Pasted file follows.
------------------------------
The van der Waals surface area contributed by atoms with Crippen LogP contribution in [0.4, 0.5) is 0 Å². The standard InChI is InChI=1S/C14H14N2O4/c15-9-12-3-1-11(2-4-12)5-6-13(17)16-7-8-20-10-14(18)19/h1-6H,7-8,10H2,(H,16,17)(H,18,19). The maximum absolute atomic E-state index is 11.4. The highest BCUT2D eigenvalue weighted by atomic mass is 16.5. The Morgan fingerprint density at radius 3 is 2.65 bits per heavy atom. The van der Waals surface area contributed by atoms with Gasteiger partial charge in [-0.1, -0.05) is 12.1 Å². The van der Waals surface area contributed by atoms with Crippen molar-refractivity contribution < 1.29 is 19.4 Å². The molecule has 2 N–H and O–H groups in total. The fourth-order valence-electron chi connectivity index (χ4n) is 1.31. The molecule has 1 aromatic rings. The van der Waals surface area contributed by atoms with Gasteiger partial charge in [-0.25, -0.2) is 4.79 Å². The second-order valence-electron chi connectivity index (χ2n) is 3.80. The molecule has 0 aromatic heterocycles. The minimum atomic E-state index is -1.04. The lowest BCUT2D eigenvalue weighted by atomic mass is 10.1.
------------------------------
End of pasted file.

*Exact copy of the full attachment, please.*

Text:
The van der Waals surface area contributed by atoms with Crippen LogP contribution in [0.4, 0.5) is 0 Å². The standard InChI is InChI=1S/C14H14N2O4/c15-9-12-3-1-11(2-4-12)5-6-13(17)16-7-8-20-10-14(18)19/h1-6H,7-8,10H2,(H,16,17)(H,18,19). The maximum absolute atomic E-state index is 11.4. The highest BCUT2D eigenvalue weighted by atomic mass is 16.5. The Morgan fingerprint density at radius 3 is 2.65 bits per heavy atom. The van der Waals surface area contributed by atoms with Gasteiger partial charge in [-0.1, -0.05) is 12.1 Å². The van der Waals surface area contributed by atoms with Crippen molar-refractivity contribution < 1.29 is 19.4 Å². The molecule has 2 N–H and O–H groups in total. The fourth-order valence-electron chi connectivity index (χ4n) is 1.31. The molecule has 1 aromatic rings. The van der Waals surface area contributed by atoms with Gasteiger partial charge in [-0.25, -0.2) is 4.79 Å². The second-order valence-electron chi connectivity index (χ2n) is 3.80. The molecule has 0 aromatic heterocycles. The minimum atomic E-state index is -1.04. The lowest BCUT2D eigenvalue weighted by atomic mass is 10.1.